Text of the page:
_DSC0055The Hope Workshop at Collateral Repair Project (CRP) is a women’s craft cooperative that brings refugee women together to design and market hand-made crafts in local bazaars throughout Amman. Most of the women are refugees from Iraq and Syria and their embroidery often weave together their old and new experiences. Over the summer, we collaborated with the Advocacy Project to have the women create beautiful embroidered squares that depict their lives, which were then put together to produce quilts for sale and exhibition in the United States. Over the next few weeks, we will be featuring other women who were a part of the summer workshop. Below Fakhriaya, a member from our summer cooperative, shares her story.

Fakhriaya arrived in Jordan in February 2015 along with her daughter, Aftab. One day while walking down the street in her new neighborhood, her daughter Aftab overhead a conversation between Hope Workshop coordinator, Shatha and a group of women outside the CRP community center. Aftab knew she was interested, and thought her mother would be as well. She brought Fakhriaya along with her to a Hope Workshop meeting and they’ve both been members ever since.

“I love embroidery,” Fakhriaya says. She used to make embroidered dresses for her daughter when they both lived in Baghdad. “It feels good to pick up old hobbies in a new place,” she says, saying that developing her embroidery skills is a step towards improving herself. When she and Aftab arrived in Jordan, their situation was really bad, she stresses. But now, with the skills she’s learned through the Hope Workshop, Fakhriaya feels like she can better depend on herself and support her daughter. “During the war in Iraq, there was no milk, no bread, our beds were on the floor,” she says. But now, the handicraft projects she’s participated in have showed her that, “I can create something from nothing.”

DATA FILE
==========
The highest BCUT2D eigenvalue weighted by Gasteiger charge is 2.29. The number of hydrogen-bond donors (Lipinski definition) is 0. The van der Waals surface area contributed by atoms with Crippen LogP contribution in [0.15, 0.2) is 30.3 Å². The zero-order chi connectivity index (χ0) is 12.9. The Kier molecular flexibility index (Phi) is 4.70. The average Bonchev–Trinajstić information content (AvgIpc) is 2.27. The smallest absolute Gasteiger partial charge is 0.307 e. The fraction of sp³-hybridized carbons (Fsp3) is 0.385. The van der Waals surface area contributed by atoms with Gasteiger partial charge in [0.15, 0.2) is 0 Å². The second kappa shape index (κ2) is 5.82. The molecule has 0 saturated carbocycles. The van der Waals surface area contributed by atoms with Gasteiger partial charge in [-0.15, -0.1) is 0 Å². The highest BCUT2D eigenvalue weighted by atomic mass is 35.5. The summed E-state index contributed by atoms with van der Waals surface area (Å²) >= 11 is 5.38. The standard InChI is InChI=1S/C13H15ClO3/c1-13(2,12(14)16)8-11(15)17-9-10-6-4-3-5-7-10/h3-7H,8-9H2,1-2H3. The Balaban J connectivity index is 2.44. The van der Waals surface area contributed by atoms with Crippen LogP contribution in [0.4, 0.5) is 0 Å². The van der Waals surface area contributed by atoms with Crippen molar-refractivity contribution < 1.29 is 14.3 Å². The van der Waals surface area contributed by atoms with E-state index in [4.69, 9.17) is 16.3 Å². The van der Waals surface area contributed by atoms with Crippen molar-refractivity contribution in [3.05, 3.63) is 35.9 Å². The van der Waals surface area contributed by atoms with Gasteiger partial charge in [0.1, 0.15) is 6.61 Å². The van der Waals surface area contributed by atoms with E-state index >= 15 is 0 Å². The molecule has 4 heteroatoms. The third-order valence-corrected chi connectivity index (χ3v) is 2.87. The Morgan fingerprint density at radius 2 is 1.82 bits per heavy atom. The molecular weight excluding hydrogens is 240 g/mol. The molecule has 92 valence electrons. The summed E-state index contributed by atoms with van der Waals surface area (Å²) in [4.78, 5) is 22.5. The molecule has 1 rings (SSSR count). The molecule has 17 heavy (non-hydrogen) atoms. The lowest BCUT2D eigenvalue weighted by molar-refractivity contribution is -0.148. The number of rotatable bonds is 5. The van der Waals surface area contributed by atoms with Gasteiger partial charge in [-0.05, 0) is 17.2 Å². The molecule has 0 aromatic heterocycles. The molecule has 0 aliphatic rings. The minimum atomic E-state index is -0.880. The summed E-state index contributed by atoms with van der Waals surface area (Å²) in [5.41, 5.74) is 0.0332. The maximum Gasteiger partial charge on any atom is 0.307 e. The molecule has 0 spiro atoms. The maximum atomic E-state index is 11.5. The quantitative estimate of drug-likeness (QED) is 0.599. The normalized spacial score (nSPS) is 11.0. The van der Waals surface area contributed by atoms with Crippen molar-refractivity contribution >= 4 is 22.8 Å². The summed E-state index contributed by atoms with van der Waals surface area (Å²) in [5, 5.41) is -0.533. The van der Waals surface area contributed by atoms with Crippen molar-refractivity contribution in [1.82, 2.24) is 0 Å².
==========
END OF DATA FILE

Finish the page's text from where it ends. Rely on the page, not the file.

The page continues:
_DSC0107Fakhriaya’s first design is an image becoming increasingly familiar to anyone with a television. The square shows refugees fleeing by boat, attempting to get to Turkey by sea. Fakhriaya said she was convinced upon arriving in Jordan that she wanted to find a smuggler to take her and her daughter to Turkey. Then, she began seeing on the news frightening stories of failed crossing attempts, and read about the high incidences of drowning and crime along the route. These stories had an impact on her, and ultimately influenced her to remain in Jordan and start a new life in Amman.

_DSC0125Her second image depicts in abstract form the flight of Sabians, a small Christian sect, out of Iraq. The roots represent her religion, which grew and flourished in Iraq. However, each branch she says represents a different destination to where Sabians are fleeing. “Jordan, the United States, Australia,” she says. Whole families, she explains, leave for one country, then branch out and become further separated. The small twigs at the end of each branch represent this separation. Meanwhile, Iraq itself, is emptying, she says, and fewer and fewer Sabians can be found there.

Being in Jordan gives Fakhriaya hope. “Here, we live in peace,” she says. She’s no longer afraid for her life or the life of her daughter.